A good relationship between our kids and the family dog makes for playful days on the lawn and contented evenings in the family room. Have you studied your dog’s body language as he interacts with your children? What about your child’s friends? You don’t need to be a dog behaviorist with lots of letters after your name to see that the puppy in this picture is alarmed at this sudden invasion of his space. Ears back, eyes wide, and if the picture wasn’t cropped so tight, you would see the puppy’s feet braced and posture leaning back.
This picture shows what is wrong with our perception of the child-dog dynamic. Mutual respect needs to be at the forefront of this relationship. Many parents will oooh and aahh at the sight of children hugging the dog, picking it up, lying on the dog in front of the TV, and other images that have dog trainers and pediatricians cringing. As I try to explain to parents and their children, dogs communicate with body language, and if we fail to heed their signs, they must use their mouths to get the message through.
Remember when we were tykes, we all had that elder aunt or grandmother that would grab us by the head with uncannily strong hands, pull us toward their perfumed and powdered faces, and then pucker up and kiss us, leaving a wet mark complete with lots of caked lipstick? (Mine was Aunt Ruth, and no family dinner was complete without this awful ritual.) Had I been a dog, I surely would have growled and snapped at sweet Aunt Ruth, having failed to discourage her with stiff and backwards-leaning body language. As a biped human, I settled for locking my hands and elbows, keeping her at a distance that prevented suffocation, and bracing myself for the onslaught of wet lipstick on my cheek. As a child, I knew that the leaders in my family pack, my parents, would have approved of nothing less than submission to this greeting. The same is true of your dog. He is trying to do what is expected of him, but parents must be respectful of his space and his dignity. If your dog does not perceive you as leaders, and the children are crossing a line with him, your dog will act, and most probably, do so with a growl and snap. This is precisely the reason that most dog bite victims are children between the ages of 5 and 9.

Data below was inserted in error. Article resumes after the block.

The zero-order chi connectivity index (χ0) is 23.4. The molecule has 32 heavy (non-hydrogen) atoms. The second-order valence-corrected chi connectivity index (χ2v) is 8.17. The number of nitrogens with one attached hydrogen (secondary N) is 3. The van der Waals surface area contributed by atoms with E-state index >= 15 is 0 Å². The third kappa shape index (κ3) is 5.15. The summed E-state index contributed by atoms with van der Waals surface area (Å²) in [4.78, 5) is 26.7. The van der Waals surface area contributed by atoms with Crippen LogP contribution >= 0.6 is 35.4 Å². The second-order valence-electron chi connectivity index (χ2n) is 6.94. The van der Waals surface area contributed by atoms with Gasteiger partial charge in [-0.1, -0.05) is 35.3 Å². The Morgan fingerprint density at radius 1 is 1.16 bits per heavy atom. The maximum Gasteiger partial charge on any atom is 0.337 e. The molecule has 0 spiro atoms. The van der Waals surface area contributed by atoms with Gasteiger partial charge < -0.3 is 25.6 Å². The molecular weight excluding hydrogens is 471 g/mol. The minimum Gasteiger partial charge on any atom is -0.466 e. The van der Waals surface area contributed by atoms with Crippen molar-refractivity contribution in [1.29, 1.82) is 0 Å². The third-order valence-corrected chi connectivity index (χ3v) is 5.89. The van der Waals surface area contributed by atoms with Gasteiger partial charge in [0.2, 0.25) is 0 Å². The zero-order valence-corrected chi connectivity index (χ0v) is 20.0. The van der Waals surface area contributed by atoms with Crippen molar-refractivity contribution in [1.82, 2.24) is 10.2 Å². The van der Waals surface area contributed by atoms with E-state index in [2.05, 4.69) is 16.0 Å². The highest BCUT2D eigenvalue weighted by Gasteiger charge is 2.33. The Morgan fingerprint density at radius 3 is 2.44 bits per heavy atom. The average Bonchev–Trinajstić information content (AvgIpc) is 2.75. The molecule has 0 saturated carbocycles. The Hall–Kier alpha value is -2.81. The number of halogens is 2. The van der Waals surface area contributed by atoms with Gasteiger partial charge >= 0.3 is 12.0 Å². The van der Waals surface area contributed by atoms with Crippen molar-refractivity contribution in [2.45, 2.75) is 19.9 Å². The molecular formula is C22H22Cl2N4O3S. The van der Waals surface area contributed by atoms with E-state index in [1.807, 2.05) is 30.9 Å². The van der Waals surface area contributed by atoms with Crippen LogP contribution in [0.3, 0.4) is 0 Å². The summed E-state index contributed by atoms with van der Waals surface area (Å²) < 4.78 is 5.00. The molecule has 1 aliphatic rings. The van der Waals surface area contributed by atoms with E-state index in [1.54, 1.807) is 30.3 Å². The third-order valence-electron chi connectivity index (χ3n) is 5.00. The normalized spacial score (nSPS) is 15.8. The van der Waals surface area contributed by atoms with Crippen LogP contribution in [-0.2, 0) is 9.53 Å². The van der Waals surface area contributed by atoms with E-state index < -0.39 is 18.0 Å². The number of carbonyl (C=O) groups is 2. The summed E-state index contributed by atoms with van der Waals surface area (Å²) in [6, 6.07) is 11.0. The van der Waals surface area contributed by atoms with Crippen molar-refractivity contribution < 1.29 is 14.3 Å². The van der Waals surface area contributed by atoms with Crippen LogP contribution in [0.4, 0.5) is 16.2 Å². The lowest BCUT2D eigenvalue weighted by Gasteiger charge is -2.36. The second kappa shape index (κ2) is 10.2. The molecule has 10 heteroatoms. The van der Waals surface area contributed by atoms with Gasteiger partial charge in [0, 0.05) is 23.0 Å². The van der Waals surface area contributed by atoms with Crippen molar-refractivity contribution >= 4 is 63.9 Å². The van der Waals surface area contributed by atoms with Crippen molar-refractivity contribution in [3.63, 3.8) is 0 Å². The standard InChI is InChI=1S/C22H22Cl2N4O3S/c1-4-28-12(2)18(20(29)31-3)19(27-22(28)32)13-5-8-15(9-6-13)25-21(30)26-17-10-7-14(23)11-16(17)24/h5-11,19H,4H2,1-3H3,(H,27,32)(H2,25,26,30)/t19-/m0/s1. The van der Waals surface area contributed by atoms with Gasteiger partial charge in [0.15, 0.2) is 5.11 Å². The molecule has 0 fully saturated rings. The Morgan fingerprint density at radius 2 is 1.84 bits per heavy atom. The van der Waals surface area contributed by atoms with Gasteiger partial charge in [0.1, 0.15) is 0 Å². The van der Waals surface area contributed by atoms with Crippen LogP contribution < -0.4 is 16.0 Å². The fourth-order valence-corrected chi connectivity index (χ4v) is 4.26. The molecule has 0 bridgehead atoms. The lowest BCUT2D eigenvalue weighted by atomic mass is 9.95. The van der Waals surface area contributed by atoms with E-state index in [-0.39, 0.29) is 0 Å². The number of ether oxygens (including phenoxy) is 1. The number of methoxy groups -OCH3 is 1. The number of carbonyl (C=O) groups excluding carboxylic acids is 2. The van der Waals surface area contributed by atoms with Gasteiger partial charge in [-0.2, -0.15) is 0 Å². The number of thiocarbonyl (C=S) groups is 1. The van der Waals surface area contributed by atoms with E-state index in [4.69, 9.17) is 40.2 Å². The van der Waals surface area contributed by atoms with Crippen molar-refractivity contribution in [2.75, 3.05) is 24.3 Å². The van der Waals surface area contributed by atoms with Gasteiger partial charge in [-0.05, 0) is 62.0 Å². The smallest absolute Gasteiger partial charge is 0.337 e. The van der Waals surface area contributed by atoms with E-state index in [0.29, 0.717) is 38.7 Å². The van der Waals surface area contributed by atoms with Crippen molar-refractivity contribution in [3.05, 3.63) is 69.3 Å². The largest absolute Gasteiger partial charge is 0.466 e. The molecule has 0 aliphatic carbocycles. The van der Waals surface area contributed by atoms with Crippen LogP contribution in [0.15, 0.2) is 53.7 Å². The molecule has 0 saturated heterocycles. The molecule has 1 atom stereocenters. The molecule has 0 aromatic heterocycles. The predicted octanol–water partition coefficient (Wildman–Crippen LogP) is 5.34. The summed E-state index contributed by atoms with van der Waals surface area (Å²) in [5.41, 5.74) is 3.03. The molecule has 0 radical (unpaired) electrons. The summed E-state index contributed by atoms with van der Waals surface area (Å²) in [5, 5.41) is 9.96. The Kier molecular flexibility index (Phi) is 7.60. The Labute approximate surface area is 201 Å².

Parents, I know I sound like a real killjoy when you just love seeing your kids hug the dog. I realize it’s cute, but look at your dog’s face and body language when they do it. Anytime kids lean over the top of a dog and encircle him with hands or arms, they are putting the dog in a position of no escape, and leaving him with two options: hope that a leader will intervene and stop the child, or take action himself. Show your kids how to pet the dog with one hand behind their backs. The dog’s favorite places to be petted are: the neck, under the chin, the shoulder, and, if he rolls over, the chest and upper tummy. Check my next post for activities kids and dogs can do together, safely.
Parents and kids are not at fault for thinking that the dog likes hugs and other invasive human habits. Just look at advertising using dogs and children. Your new awareness will make you look at these advertising images differently. Now, have another look and tell me, what’s wrong with this picture?